You would listen to me complain whenever I came home with scars that gave credit to my daily struggles. There was the time I wore kitchen shoes that were too small and lost my toenails. The time I cut my finger on a meat slicer. The time oil popped and burned my eyelid. Without fail, you would tend selflessly to my wounds and assure me that I’d soon find satisfaction in my work.

When I finally got my first big break—the opportunity to food-style a noteworthy cookbook—it of course came with a catch. The subject matter was pastry. Stressed for the next day’s photoshoot, I would lie restless as you detailed the innuendo of a perfectly frosted cake. And when the day came for me to style the cover photo—the cake I was most stressed for—you stayed up all night perfectly constructing it for me. The next morning I took it to the shoot, taking full credit for your impeccable frosting job.

You didn’t mind. You just wanted me to succeed.

And I wasn’t the only one catching feelings. My family quickly fell for you, too, accepting you as their own. Phone calls from my mother shifted to phone calls to you. She was happy that her son found love, but maybe even happier that a pastry chef would be joining the family. She would call, asking you what brand of butter is best for buttercream, or why her tart dough kept shrinking. At first I brushed these calls off as insignificant, but realized that through baking, she fell for you, too. You became a second son to her.

I remember texting you on your day off, asking what you were up to. You had driven three hours outside of the city to go bake with my mother, helping her perfect her pie crust technique.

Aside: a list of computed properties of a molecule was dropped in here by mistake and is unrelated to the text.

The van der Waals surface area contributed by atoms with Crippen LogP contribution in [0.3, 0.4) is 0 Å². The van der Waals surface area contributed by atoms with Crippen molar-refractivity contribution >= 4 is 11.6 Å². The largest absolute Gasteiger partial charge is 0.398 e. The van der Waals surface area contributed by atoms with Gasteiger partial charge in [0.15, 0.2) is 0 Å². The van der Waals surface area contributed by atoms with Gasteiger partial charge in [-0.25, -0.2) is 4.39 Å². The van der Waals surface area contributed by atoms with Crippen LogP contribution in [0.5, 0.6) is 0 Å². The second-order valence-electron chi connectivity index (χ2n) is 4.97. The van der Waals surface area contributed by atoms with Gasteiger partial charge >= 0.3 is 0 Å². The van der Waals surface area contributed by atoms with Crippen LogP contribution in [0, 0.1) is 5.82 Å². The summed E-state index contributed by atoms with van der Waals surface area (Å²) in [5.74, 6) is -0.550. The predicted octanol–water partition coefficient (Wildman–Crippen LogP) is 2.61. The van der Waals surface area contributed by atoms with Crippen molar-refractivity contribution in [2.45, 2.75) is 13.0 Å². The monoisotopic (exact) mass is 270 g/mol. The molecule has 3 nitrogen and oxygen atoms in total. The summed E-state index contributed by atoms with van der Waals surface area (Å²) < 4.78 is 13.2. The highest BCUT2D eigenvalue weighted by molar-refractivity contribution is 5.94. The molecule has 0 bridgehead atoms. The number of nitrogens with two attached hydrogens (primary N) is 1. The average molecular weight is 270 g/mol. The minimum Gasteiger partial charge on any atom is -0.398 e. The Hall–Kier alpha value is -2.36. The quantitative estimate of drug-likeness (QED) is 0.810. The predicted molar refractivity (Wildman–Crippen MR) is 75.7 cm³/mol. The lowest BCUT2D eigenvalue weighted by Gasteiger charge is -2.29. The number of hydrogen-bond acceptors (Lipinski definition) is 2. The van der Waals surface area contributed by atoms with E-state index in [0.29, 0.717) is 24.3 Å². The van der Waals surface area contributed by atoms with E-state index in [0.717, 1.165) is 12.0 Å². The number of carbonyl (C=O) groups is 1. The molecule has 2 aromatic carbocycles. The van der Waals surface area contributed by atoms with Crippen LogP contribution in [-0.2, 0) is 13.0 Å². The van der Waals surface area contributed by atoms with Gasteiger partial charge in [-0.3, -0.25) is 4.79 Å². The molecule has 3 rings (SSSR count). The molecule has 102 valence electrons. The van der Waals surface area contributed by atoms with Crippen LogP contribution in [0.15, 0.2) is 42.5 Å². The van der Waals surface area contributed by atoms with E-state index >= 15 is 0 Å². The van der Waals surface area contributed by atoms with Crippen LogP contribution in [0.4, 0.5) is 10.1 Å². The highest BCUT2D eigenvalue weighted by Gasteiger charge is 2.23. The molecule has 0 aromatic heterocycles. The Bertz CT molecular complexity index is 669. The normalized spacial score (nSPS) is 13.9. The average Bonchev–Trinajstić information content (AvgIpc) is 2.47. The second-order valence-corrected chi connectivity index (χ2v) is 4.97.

Months later, on one random Wednesday, my mother stopped by our apartment unexpectedly with a special gift. A bulldog puppy—she wanted us to have “a son.” (She wanted to have a grandson.) We were unprepared. We were terrified. We decided to name him Fig, in honor of the cake that brought us together.

Fig. Photo by Charli Nowak

But now, almost three years later, Fig is an invaluable addition to our lives—and our kitchen. His palate is versed in vegetable scraps, from rainbow carrots to purple sweet potato. And like me, he reaps the rewards of living with you on a daily basis. Like the peanut butter biscuits baked just for him. And although I would never admit it to your face, yes, you are his favorite—and I’m more than OK with that because you're my favorite, too.


Last week you helped me caramelize ten pounds of white chocolate for a pastry project I was (once again) over my head with. The technique was elaborate and required an absurd amount of mixing to execute properly.

"Here, I got this," you said, taking the bowl from me.

We stayed up all night and woke up with blistered hands and sunken eyes. You took the next day off to assist me on my shoot and helped me pull off a dessert far more difficult than anything I could have done alone. I was grateful, but your selflessness made it easy to take your help for granted—and I’m not sure I ever thanked you.

So thank you.

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3 Comments

Suzanne H. September 27, 2018
A recipe for love. Ok. I’ll stop. (But seriously YUM 💙)
 
Jeanne L. September 27, 2018
💜
 
KateisGreat September 26, 2018
This is so sweet! Thank you for sharing your love story.